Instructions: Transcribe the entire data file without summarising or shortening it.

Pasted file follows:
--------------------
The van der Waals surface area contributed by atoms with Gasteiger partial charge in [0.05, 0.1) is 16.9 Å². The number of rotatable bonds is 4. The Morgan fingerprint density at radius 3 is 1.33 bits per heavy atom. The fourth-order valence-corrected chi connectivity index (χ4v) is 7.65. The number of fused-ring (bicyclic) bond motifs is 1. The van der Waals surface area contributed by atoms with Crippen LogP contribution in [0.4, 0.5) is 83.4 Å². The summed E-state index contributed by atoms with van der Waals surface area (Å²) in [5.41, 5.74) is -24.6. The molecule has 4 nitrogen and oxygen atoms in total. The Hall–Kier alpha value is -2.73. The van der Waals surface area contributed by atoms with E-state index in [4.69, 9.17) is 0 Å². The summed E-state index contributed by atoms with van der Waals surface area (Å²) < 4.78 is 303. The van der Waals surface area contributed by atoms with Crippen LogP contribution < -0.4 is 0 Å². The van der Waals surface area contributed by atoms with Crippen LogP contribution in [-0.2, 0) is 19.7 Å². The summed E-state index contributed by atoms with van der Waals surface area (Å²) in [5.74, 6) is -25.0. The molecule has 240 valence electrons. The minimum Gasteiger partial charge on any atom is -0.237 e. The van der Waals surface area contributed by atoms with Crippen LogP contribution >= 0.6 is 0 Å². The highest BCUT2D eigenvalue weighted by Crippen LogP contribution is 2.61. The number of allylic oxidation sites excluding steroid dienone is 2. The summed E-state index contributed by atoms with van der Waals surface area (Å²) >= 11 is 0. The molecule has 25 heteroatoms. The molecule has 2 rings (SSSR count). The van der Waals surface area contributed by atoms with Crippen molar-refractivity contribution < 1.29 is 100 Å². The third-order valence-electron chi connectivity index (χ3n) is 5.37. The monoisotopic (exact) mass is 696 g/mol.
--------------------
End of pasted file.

The van der Waals surface area contributed by atoms with Gasteiger partial charge in [0.05, 0.1) is 16.9 Å². The number of rotatable bonds is 4. The Morgan fingerprint density at radius 3 is 1.33 bits per heavy atom. The fourth-order valence-corrected chi connectivity index (χ4v) is 7.65. The number of fused-ring (bicyclic) bond motifs is 1. The van der Waals surface area contributed by atoms with Crippen LogP contribution in [0.4, 0.5) is 83.4 Å². The summed E-state index contributed by atoms with van der Waals surface area (Å²) in [5.41, 5.74) is -24.6. The molecule has 4 nitrogen and oxygen atoms in total. The Hall–Kier alpha value is -2.73. The van der Waals surface area contributed by atoms with E-state index in [4.69, 9.17) is 0 Å². The summed E-state index contributed by atoms with van der Waals surface area (Å²) < 4.78 is 303. The van der Waals surface area contributed by atoms with Crippen LogP contribution < -0.4 is 0 Å². The van der Waals surface area contributed by atoms with Crippen LogP contribution in [-0.2, 0) is 19.7 Å². The summed E-state index contributed by atoms with van der Waals surface area (Å²) in [5.74, 6) is -25.0. The molecule has 240 valence electrons. The minimum Gasteiger partial charge on any atom is -0.237 e. The van der Waals surface area contributed by atoms with Crippen LogP contribution >= 0.6 is 0 Å². The highest BCUT2D eigenvalue weighted by Crippen LogP contribution is 2.61. The number of allylic oxidation sites excluding steroid dienone is 2. The summed E-state index contributed by atoms with van der Waals surface area (Å²) >= 11 is 0. The molecule has 25 heteroatoms. The molecule has 2 rings (SSSR count). The van der Waals surface area contributed by atoms with Crippen molar-refractivity contribution < 1.29 is 100 Å². The third-order valence-electron chi connectivity index (χ3n) is 5.37. The monoisotopic (exact) mass is 696 g/mol.